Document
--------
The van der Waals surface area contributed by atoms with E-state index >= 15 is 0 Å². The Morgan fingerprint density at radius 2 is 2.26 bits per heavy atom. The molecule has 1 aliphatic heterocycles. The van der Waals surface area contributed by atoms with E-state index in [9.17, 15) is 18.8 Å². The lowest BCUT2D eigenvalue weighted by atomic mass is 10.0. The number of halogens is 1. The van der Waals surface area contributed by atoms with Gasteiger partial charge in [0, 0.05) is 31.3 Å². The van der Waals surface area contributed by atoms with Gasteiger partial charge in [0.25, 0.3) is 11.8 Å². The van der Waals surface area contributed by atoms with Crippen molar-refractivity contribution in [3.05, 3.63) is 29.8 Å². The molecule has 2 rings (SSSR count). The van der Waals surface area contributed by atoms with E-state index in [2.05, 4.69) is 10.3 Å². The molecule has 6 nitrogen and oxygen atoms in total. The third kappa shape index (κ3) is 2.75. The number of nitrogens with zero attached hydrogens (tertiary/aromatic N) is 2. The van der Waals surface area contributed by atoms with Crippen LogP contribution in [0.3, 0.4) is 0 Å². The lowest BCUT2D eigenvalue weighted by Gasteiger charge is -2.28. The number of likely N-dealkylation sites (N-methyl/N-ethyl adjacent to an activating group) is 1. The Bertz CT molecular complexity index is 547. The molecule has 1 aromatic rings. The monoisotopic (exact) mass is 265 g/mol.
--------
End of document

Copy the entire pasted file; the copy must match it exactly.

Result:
The van der Waals surface area contributed by atoms with E-state index >= 15 is 0 Å². The Morgan fingerprint density at radius 2 is 2.26 bits per heavy atom. The molecule has 1 aliphatic heterocycles. The van der Waals surface area contributed by atoms with E-state index in [9.17, 15) is 18.8 Å². The lowest BCUT2D eigenvalue weighted by atomic mass is 10.0. The number of halogens is 1. The van der Waals surface area contributed by atoms with Gasteiger partial charge in [0, 0.05) is 31.3 Å². The van der Waals surface area contributed by atoms with Gasteiger partial charge in [0.25, 0.3) is 11.8 Å². The van der Waals surface area contributed by atoms with Crippen molar-refractivity contribution in [3.05, 3.63) is 29.8 Å². The molecule has 2 rings (SSSR count). The van der Waals surface area contributed by atoms with E-state index in [2.05, 4.69) is 10.3 Å². The molecule has 6 nitrogen and oxygen atoms in total. The third kappa shape index (κ3) is 2.75. The number of nitrogens with zero attached hydrogens (tertiary/aromatic N) is 2. The van der Waals surface area contributed by atoms with Crippen LogP contribution in [0.3, 0.4) is 0 Å². The lowest BCUT2D eigenvalue weighted by Gasteiger charge is -2.28. The number of likely N-dealkylation sites (N-methyl/N-ethyl adjacent to an activating group) is 1. The Bertz CT molecular complexity index is 547. The molecule has 1 aromatic rings. The monoisotopic (exact) mass is 265 g/mol.